Some take-away's from my recent encounter with the Phenotype Research Coordination Network

Biosphere 2


As I'm departing from Biosphere 2 from an extremely enjoyable and productive meeting of The Phenotype Research Coordination Network, I'm reflecting on my lessons learned from diving into this research community I was rather unaware of previously. 

Foremost on my mind is that I have found bioinformatics researchers for which high quality ontology modeling is a standard means of addressing knowledge organization, sharing and integration - to the extent that the benefits of using ontologies do not have to be questioned any longer. At the same time, also unquestioned, is the benefit of deep i.e. expressive formal semantics and also of formal deductive reasoning over this semantics. I cannot recall having found this combination previously in such a strong way: high-quality ontology modeling (for sharing and reuse) coupled with using OWL reasoners at (or beyond) the limits of their capabilities.

The other prominent observation which lingers on my mind is how similar this community's main obstacles wrt. the use of semantic technologies are to those in other application communities I've interacted with - and how much some of these main obstacles are in fact not discussed prominently at major meetings of the core semantic web research field. I'm mentioning some of them in the following - and of course these are topics of concern for semantic web researchers, it just seems to me that they are not given the emphasis they would deserve in terms of what the big obstacles are for application areas.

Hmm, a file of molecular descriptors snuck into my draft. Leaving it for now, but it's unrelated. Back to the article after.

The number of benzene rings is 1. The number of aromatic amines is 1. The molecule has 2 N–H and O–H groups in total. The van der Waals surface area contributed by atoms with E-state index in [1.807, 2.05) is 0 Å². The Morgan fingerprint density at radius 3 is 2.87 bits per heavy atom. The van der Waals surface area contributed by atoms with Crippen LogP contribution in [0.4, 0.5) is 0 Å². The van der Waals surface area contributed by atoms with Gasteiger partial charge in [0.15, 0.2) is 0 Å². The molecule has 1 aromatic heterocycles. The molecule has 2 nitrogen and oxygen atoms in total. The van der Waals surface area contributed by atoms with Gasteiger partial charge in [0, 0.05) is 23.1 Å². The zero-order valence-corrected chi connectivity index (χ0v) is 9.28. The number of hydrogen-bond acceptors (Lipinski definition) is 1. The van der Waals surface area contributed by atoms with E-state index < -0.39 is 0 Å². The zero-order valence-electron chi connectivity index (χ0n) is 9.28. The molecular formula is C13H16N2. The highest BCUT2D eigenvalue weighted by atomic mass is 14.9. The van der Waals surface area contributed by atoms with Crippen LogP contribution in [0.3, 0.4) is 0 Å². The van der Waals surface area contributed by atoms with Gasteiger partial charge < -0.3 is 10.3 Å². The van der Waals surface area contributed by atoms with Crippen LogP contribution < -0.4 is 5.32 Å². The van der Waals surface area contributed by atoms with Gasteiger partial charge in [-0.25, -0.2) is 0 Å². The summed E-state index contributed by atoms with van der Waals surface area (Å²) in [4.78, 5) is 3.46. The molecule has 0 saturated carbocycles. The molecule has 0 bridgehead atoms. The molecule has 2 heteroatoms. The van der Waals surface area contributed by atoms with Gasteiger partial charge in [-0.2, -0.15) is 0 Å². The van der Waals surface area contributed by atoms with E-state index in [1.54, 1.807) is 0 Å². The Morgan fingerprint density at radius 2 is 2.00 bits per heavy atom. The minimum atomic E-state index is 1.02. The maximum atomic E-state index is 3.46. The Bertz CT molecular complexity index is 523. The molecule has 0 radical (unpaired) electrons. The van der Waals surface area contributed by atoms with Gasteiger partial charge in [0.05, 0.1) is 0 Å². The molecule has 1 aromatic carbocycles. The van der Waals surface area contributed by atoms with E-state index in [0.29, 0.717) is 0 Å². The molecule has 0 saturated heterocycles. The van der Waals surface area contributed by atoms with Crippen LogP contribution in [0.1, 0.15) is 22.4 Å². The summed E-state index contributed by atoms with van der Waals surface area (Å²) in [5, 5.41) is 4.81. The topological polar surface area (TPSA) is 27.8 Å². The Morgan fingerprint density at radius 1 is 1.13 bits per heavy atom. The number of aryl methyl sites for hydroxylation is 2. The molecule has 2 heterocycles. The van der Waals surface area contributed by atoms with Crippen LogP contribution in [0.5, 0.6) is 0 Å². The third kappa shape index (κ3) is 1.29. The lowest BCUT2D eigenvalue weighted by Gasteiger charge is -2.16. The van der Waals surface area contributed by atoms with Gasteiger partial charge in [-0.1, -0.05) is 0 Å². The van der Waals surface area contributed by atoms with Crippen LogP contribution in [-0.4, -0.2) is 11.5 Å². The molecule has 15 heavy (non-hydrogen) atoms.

• How to make it easier to reuse and integrate ontologies (and their underlying data): How to deal with an ecosystem of overlapping heterogeneous ontologies and different needs of granularity and coverage, seamlessly.
  • Ontology alignment beyond the straightforward.
  • More and better tools for building high-quality ontologies and ontology based applications.
  • Making ontologies more accessible: Modularization, simplified views (without giving up the complex models), seamless integration of controled vocabularies.
  • More education and educational material. Concretely the question was: why do Computer Science departments in the U.S. generate so few graduates with Semantic Web expertise?
  • Development and working out of showcases for added value.

Finally - the absence of one topic which is currently (still) hyped among semantic web researchers was rather noticable, for me: Linked Data. In fact, I think that I actually was the only person at this meeting who even mentioned linked data, and that was only during coffee breaks. Of course (large!) OWL ABoxes were everywhere, as was RDF and SPARQL and Wikidata etc. But not - Linked Data as such.

My thanks go to the people running the Phenotype RCN for inviting me, and to Anne Thessen and Katja Schulz, who brokered the contact.